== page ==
Charged With a Crime? Go Silent on Social.

Charged With a Crime? Go Silent on Social.

Anything you say at the police station or in the police car can and will be used against you in a court of law.

So will anything you say on Facebook, on Twitter, on LinkedIn, on Instagram, on YouTube, or on TikTok. Law enforcement officers are watching. So are prosecutors.

In fact, even before you are charged with a crime, police might have done their best to get at your social media accounts. Some courts have backed the rights of the police to make fake accounts to friend you so they can just read your information.

Police officers have long had the ability to misrepresent themselves in the course of an investigation, and there doesn’t seem to be much hope that the courts will see online conduct as any different than in-person conduct in this regard.

If they can’t do that, they’ll just subpoena the information from the social providers. Many of these sites are more than willing to hand over the information, sometimes even without the court order. There have been exceptions—in 2011 Twitter notified its users of a US Department of Justice Court order to turn over information related to WikiLeaks. Yet you can’t really count on this being the case.

Here in 2020, almost all social media sites are cooperating with law enforcement. Twitter handed over data related to the George Floyd protests. TikTok is known for handing over a wealth of data as well.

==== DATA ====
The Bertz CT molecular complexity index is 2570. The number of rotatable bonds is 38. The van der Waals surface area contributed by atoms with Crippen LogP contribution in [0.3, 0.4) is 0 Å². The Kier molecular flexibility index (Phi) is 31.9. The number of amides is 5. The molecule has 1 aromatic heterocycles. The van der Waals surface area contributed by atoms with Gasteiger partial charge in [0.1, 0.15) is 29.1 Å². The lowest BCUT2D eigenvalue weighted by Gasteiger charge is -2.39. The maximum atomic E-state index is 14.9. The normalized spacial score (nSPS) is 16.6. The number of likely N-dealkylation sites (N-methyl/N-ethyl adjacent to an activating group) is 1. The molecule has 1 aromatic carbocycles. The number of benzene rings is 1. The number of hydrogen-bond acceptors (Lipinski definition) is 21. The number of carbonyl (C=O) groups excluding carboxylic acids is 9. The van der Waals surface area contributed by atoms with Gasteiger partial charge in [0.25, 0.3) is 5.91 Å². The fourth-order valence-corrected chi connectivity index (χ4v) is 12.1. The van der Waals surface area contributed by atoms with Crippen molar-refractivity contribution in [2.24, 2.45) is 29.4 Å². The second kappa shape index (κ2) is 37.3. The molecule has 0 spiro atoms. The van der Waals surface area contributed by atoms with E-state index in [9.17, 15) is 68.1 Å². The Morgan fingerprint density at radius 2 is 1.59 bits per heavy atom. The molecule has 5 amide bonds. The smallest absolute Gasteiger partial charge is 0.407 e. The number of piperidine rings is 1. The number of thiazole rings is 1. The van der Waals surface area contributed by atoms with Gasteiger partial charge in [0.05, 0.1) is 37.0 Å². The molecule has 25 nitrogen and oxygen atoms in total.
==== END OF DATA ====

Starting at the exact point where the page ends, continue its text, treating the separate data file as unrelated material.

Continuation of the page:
You may be thinking: okay. I’m not an idiot. I’m not exactly going to jump on Facebook and say, “I did it. I totally committed that crime.”

True. But you may be giving away more than you think. Prosecutors have used data from social media to:

  • Prove you were at or near a specific location at a specific date and time.
  • Prove you are associated with known criminals.
  • Prove you are associated with witnesses or defendants.
  • Develop a theory of motive.
  • Twist your words against you if you talk about the case in any way.

Of course, your defense attorney can do the same thing. Sometimes social media backs an alibi too…and that’s a great reason to let your defense attorney look at your social media accounts after you’ve been arrested.

Yet the last thing you want to do is give the prosecution more rope to hang you with. We highly recommend you be cognizant of the accounts you have, particularly while your case is pending. Even if you are sensible about what you post, your family and friends may not be, and what they say might be used against you too.

As a side note, you shouldn’t talk to your family and friends about the case either. At most, you can say: “I’m innocent. My lawyer and I are working on it.” Family members and friends can be brought up on the stand and things you say to them can be used against you later.

Think there might be something on a social account that could incriminate you, something police may have already seen? Be sure to notify your defense attorney right away. We will take every step we can to minimize the damage as much as possible.

See also:


Understanding Discovery Reform in New York


What You Need to Know About Your 5th Amendment Rights


What Happens if You Confess to a Crime You Didn’t Commit